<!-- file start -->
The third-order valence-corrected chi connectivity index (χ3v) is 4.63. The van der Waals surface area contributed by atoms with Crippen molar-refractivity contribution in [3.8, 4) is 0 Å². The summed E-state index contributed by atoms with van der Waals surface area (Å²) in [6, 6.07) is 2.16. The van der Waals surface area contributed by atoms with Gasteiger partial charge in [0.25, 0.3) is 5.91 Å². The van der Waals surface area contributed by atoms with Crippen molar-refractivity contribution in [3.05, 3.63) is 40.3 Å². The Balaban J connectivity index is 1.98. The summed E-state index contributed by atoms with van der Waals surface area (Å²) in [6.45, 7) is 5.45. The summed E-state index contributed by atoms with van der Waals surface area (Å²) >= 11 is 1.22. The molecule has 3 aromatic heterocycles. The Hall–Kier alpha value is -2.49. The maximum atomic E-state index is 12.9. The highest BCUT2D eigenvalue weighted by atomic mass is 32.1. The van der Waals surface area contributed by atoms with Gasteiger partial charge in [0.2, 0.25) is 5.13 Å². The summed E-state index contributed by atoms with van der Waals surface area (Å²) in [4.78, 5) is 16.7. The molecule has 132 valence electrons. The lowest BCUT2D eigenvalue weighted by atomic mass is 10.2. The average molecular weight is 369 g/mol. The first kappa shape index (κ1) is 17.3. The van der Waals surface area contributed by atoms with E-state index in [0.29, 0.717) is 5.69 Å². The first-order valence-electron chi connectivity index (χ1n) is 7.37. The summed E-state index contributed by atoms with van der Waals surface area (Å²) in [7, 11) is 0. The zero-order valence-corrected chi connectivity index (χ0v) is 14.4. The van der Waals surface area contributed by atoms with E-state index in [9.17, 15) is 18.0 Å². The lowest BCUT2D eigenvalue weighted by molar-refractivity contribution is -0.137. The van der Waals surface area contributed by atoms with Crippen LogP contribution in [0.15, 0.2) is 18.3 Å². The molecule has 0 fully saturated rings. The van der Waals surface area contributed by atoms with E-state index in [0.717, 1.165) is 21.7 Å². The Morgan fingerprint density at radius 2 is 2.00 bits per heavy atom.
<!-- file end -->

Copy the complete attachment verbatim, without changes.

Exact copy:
The third-order valence-corrected chi connectivity index (χ3v) is 4.63. The van der Waals surface area contributed by atoms with Crippen molar-refractivity contribution in [3.8, 4) is 0 Å². The summed E-state index contributed by atoms with van der Waals surface area (Å²) in [6, 6.07) is 2.16. The van der Waals surface area contributed by atoms with Gasteiger partial charge in [0.25, 0.3) is 5.91 Å². The van der Waals surface area contributed by atoms with Crippen molar-refractivity contribution in [3.05, 3.63) is 40.3 Å². The Balaban J connectivity index is 1.98. The summed E-state index contributed by atoms with van der Waals surface area (Å²) in [6.45, 7) is 5.45. The summed E-state index contributed by atoms with van der Waals surface area (Å²) >= 11 is 1.22. The molecule has 3 aromatic heterocycles. The Hall–Kier alpha value is -2.49. The maximum atomic E-state index is 12.9. The highest BCUT2D eigenvalue weighted by atomic mass is 32.1. The van der Waals surface area contributed by atoms with Gasteiger partial charge in [0.2, 0.25) is 5.13 Å². The summed E-state index contributed by atoms with van der Waals surface area (Å²) in [4.78, 5) is 16.7. The molecule has 132 valence electrons. The lowest BCUT2D eigenvalue weighted by atomic mass is 10.2. The average molecular weight is 369 g/mol. The first kappa shape index (κ1) is 17.3. The van der Waals surface area contributed by atoms with E-state index in [0.29, 0.717) is 5.69 Å². The first-order valence-electron chi connectivity index (χ1n) is 7.37. The summed E-state index contributed by atoms with van der Waals surface area (Å²) in [7, 11) is 0. The zero-order valence-corrected chi connectivity index (χ0v) is 14.4. The van der Waals surface area contributed by atoms with E-state index in [9.17, 15) is 18.0 Å². The lowest BCUT2D eigenvalue weighted by molar-refractivity contribution is -0.137. The van der Waals surface area contributed by atoms with Crippen LogP contribution in [0.15, 0.2) is 18.3 Å². The molecule has 0 fully saturated rings. The van der Waals surface area contributed by atoms with E-state index in [0.717, 1.165) is 21.7 Å². The Morgan fingerprint density at radius 2 is 2.00 bits per heavy atom.